Baker Dill (Matthew McConaughey) runs a small fishing boat off the coast of this island where he takes tourists out to catch the local sea life, but there is one big tuna he has become obsessed with, as he would dearly love to catch it himself. This fixation has driven him to an alcohol problem, and one day when out on the sea with his righthand man Duke (Djimon Hounsou) the two tourists they are with snare the fish he has always wanted. Baker proceeds to shove the holidaymaker out of the way, pull a knife on him when he protests, and land the tuna - almost, as it gets away at the last moment, leaving him heading back to solace in the bottle. But that's not all that's weird about this…
Somehow Serenity picked up a cult following of those who were genuinely bowled over by its big twist and pretensions to classic literature - not the Joss Whedon feature spin-off from his shortlived series Firefly, this other one a decade later that limped into cinemas under widespread ridicule from all quarters. Perhaps those fans felt sorry for it, perhaps they were dazzled by the frequent sight of McConaughey in a state of undress, or maybe - it seems unlikely, but you never know - they found this knock-off of the science fiction efforts The Matrix spawned (without the kung fu) legitimately original and though-provoking. Everyone else thought, wait, if that's what’s going on, then... why?!
It was the brainchild of Steven Knight, which made it all the more bizarre, since he appeared to have had carte blanche to do whatever he wanted with it, and he was not exactly an untried, rogue talent crashing and burning on his debut, he had written works of quality, his television series Peaky Blinders in particular enjoying great success, for instance. Here, however, with no apparent understanding of the world he was toying with, he might as well have signed this off with "And it was all a dream!", for the twenty-first century equivalent was well on display here as the online community liked to posit their theories over where technology would take us in the coming decades.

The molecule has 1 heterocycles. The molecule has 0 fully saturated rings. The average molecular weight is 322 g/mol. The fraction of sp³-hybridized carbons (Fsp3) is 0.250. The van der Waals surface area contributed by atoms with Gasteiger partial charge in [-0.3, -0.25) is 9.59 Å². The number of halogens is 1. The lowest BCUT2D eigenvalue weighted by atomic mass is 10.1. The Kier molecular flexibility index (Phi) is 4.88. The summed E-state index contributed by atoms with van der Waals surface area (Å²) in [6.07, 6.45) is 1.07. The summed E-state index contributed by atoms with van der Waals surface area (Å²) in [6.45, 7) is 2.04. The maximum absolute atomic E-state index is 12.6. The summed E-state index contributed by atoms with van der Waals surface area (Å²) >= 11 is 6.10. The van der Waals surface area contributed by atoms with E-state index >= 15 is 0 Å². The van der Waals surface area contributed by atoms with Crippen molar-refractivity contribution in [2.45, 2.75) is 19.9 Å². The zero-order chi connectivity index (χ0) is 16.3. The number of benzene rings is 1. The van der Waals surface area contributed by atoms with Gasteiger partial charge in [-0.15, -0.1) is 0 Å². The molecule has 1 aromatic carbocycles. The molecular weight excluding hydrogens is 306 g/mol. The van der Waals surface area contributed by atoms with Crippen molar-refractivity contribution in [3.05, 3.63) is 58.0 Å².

Serenity swaggered in like one of those neo-noirs of the nineteen-eighties and nineties, you know, where the movies had discovered adding sex scenes and swearing to the mix was sufficiently novel for the target audience to accept the warmed-over plots of the forties and fifties again. Baker Dill (Baker Dill?!) is visited by his ex-wife Karen Zariakas (a blonde Anne Hathaway) with a proposal: he kills her new husband (Jason Clarke), and she will be free of his violently abusive ways, as will their son who spends all his time seeking refuge from the beating online rather than engaging with the real world. Baker needs the money because he has been reduced to prostituting himself to rich older lady Diane Lane, and would prefer to be able to stand on his own two feet, but why is he getting this nagging feeling all is not what it seems?
If the twist really did come as a shock, you were not watching too closely as Knight preferred to telegraph it with crunching lack of subtlety at every opportunity. Either this was arrogance, or, more probably, he wanted to prepare the audience for having the rug pulled out from under them, yet even so it raised too many queries in the final result about how much we were being asked to swallow, or more accurately, how stupid did he think we were? Without wishing to give the whole game away, was this little boy spending his time fantasising about his father's arse? Because that was the only explanation for the sheer number of shots of the leading man's gluteus maximus that were crammed into the film. At a stretch, and this was some stretch, you could half-believe the kid was supposing what a grown-up's life would be like, but given he turns out to be as violent as his dad, or as he wanted his dad to be, you could only surmise someone was going to need years of intense psychotherapy. It was one of those films where it was clear nobody involved had stopped and asked, "Wait a minute - isn't this completely ridiculous?!" Music by Benjamin Wallfisch.